Winston Churchill once said of the RAF (a bunch of kids if you'll remember) that never have so many owed so much to so few. In the Dodgers version, never will we (the paying fans) owe so much to so few.
What is it that the Dodgers have against youth?
The last time the Dodgers caught a break by playing the youth card was in 1940 when stubborn and old Red Sox shortstop/manager Joe Cronin (the boss's son in law) refused to get off the field and ensured he'd stay in the lineup by peddling the kid stepping on his heels, one Harold Reese, aka Pee Wee, to the Dodgers for a week's worth of Boston newspapers.
Of course there was the time the Dodgers signed up a kid who could throw the ball through a wall, one Sanford Brown, aka Sandy, Koufax, and had to keep him on the big league 25 man roster years before he was ready. The guy who had to go to make him a spot was a crafty lefty by the name of Thomas Lasorda.
The Dodgers seldom if ever followed up their youth success with Pee Wee and Sandy and more frequently showed they were as dumb as the rest of baseball's old guys who try to hang on past their usefullness.
The Dodgers needed to keep their old guys (why nobody knows) and due to the numbers game gave away a kid by
the name of Roberto Clemente, a Hall of Famer.
Tuxedo Tommy, when managing, took one look at Pedro Martinez and surely saw the ghost of Sandy Koufax. Martinez, Tommy said, was too little to throw too hard too long, just like Koufax.
Tommy's Dodgers didn't like young John Wetteland and thought they had him figured out a couple of hundred saves before he was done. The saves all came elsewhere.
The Dodgers do have a handful of kids around. They are sure to age gracefully because it sure doesn't look like they are going to get to play a lot.
Take James Loney for example. He did hit .380 in AAA. He did smack some homers in very limited late season play (with Grady Little sitting him down quickly so he could get .220 second half hitter Nomar Garciaparra back into the lineup).
Baseball is screwy, or to put it another way there are some screwy people in baseball.
Across the country, the Red Sox now have put up over $100 million into a player who's never pitched a big league game, absolutely making mincement of the Lasorda Dictum (he ain't never done it before, don't give him the chance). On the west coast, the Dodgers have a genuine talent and it looks for all the world like they are trying to avoid using it.
Is James Loney one of the five best athletes on the Dodgers? You bet your bippy! Is he going to be one of the five players on the field the most? No he is not! Why is this? Well the Dodgers say, like Richard Nixon said, trust me, I know more, I know better.
The Yankees are not winning world championships of late. They get out of the gate well and are even in the mix at the eighth pole, suddenly to fade at the finish line. They are playing a 162 game schedule plus up to 10 more playoff games with a team built for 150 games. They are frankly too darned old to go the distance.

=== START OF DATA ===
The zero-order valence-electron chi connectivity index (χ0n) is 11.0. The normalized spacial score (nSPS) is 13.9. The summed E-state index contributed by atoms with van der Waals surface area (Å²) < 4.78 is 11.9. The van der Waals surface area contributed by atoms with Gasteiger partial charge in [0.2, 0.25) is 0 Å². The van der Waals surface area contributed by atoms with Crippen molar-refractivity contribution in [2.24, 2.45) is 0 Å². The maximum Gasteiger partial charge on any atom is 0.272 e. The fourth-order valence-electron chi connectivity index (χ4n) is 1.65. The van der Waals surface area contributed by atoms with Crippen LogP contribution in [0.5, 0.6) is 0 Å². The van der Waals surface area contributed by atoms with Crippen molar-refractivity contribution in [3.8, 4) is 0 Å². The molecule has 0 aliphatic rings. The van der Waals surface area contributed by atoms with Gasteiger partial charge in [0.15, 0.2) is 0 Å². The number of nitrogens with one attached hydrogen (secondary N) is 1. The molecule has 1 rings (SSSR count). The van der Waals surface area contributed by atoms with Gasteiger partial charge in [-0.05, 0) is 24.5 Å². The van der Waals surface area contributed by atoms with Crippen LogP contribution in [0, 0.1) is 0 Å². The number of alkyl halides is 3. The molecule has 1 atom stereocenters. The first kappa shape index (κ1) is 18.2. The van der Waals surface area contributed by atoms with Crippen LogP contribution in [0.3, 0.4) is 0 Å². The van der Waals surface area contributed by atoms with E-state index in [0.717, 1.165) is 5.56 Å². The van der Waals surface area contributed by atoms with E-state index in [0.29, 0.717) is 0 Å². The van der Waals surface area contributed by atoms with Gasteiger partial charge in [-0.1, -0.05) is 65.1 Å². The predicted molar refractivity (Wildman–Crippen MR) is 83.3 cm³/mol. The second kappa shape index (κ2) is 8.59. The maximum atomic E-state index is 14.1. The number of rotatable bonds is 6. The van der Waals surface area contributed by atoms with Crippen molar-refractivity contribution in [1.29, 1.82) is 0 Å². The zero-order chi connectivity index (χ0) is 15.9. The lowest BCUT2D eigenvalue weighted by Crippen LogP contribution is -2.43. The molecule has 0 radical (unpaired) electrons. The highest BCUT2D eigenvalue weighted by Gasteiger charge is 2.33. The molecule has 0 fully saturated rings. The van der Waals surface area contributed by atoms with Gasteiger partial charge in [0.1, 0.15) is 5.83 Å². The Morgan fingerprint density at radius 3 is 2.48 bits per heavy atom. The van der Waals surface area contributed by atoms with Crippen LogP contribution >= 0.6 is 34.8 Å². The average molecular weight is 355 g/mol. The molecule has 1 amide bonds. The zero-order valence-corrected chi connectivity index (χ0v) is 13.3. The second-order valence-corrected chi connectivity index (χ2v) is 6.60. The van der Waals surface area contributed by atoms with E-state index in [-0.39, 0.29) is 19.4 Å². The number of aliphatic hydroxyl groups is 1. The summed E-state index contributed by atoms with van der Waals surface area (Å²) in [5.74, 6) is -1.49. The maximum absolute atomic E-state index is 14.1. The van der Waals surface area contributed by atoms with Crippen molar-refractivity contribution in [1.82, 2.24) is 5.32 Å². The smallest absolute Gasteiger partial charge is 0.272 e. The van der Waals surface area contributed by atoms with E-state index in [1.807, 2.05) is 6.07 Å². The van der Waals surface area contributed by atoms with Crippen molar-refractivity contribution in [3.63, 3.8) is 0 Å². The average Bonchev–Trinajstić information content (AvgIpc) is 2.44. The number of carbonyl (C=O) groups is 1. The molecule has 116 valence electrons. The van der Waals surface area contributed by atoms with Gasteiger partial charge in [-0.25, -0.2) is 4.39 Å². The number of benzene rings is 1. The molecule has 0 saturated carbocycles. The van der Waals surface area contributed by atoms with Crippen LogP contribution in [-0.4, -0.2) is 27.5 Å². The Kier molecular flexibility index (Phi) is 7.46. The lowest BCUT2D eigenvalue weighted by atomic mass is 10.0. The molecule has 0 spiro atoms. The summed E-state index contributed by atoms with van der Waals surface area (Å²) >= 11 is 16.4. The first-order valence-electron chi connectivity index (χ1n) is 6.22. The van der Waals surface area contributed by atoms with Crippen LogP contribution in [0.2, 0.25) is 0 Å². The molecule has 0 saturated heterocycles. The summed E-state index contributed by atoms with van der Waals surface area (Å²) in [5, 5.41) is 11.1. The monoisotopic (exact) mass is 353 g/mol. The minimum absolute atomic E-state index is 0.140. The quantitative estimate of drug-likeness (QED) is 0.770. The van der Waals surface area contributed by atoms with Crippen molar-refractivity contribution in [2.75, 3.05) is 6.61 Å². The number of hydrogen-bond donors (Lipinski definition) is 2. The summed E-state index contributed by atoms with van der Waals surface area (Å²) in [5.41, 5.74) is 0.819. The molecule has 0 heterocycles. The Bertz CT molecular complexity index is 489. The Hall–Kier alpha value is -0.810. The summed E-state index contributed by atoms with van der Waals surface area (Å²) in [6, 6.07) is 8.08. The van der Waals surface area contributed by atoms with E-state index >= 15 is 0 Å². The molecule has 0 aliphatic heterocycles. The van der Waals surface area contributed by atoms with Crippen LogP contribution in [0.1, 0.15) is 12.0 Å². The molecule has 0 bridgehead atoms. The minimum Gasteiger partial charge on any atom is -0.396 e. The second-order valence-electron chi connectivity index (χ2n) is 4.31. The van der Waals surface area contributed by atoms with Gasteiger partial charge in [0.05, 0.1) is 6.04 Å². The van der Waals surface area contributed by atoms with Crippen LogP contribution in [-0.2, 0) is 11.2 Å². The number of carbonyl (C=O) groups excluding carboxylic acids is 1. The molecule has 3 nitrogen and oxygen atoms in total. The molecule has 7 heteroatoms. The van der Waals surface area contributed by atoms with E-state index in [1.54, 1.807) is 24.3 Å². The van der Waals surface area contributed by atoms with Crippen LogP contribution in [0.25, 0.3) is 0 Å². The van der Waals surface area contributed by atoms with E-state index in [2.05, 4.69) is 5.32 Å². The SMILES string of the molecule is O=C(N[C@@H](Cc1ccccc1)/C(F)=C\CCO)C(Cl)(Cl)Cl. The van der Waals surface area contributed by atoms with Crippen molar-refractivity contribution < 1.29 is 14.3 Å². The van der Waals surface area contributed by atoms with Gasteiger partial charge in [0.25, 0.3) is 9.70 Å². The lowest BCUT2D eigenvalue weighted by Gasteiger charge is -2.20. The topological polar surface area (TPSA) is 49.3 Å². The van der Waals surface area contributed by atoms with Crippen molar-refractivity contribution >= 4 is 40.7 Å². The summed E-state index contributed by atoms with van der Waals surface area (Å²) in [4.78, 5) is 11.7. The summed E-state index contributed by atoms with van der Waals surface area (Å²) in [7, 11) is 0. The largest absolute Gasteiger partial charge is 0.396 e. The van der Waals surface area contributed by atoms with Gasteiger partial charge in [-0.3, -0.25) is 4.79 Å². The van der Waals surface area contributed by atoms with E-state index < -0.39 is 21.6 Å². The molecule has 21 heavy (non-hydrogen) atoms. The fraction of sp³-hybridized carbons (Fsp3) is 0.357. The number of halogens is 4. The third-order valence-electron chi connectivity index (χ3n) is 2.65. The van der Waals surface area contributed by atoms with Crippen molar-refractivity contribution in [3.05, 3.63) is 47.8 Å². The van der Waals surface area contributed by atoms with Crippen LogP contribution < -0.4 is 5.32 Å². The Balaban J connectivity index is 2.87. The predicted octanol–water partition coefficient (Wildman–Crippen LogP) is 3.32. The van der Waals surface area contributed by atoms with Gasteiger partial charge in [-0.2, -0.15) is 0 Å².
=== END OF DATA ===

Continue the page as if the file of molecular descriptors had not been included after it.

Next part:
So what are the Dodgers doing, trying to imitate the Yankees? The Yankees got a mature, i.e., not young, centerfielder who can't throw a lick. The Dodgers went out and did the same.
With all the aging stars unveiled on Wednesday, there was not a single one of them who helps the bullpen. The Dodgers lost 26 bullpen leads last year. A team that blows that many bullpen leads will be in trouble. Are Randy Wolf and Jason Schmidt going to pitch into the 7th and 8th innings thus relieving the pressure - and the choking - on the bullpen? Not likely.
Is Luis Gonzalez going to be able to peddle his 39 year old-going on 40 year old legs to make a long running catch to bail out his bullpen? Is one armed Juan Pierre going to bail out an iffy bullpen with a sparkling throw from the outfield. No they are not going to.
Is the gap between first base and second base going to get any smaller with 39 year old Jeff Kent at one position and the bandaid kid, Nomar Garciaparra, at the other? No it is not!
Now the constant sight of James Loney languishing on the bench could prove to be an embarrassment to the Dodgers braintrust. The sight of Loney is sure to conjure up thoughts of "geez, Loney would've made that play that Nomar didn't." The easiest way to eliminate these second guesses is to swap him elsewhere quick.
Remember Muhammed Ali at 20 or 25 or at any age under 30? The smooth skin, the lithe body, the athletic quickness, the young that gave him the sine qua non of his early greatness. Then remember the Muhammed Ali past 35 and trying to hang on at 39. Remember difference? Was he as good? No he was not. Was he worse? Yes he was. Age is age.
Horses do not get better. Actresses do not get more comely. Golfers get worse (but at least they were smart enough to create an old fogey's division).
The Dodgers by slickly trying to exalt old age on did not exactly convince the world at large that they are closer to winning than they were before. The same questions arise: where are the homers coming from, how is the defense better, what have you done to improve the bullpen?
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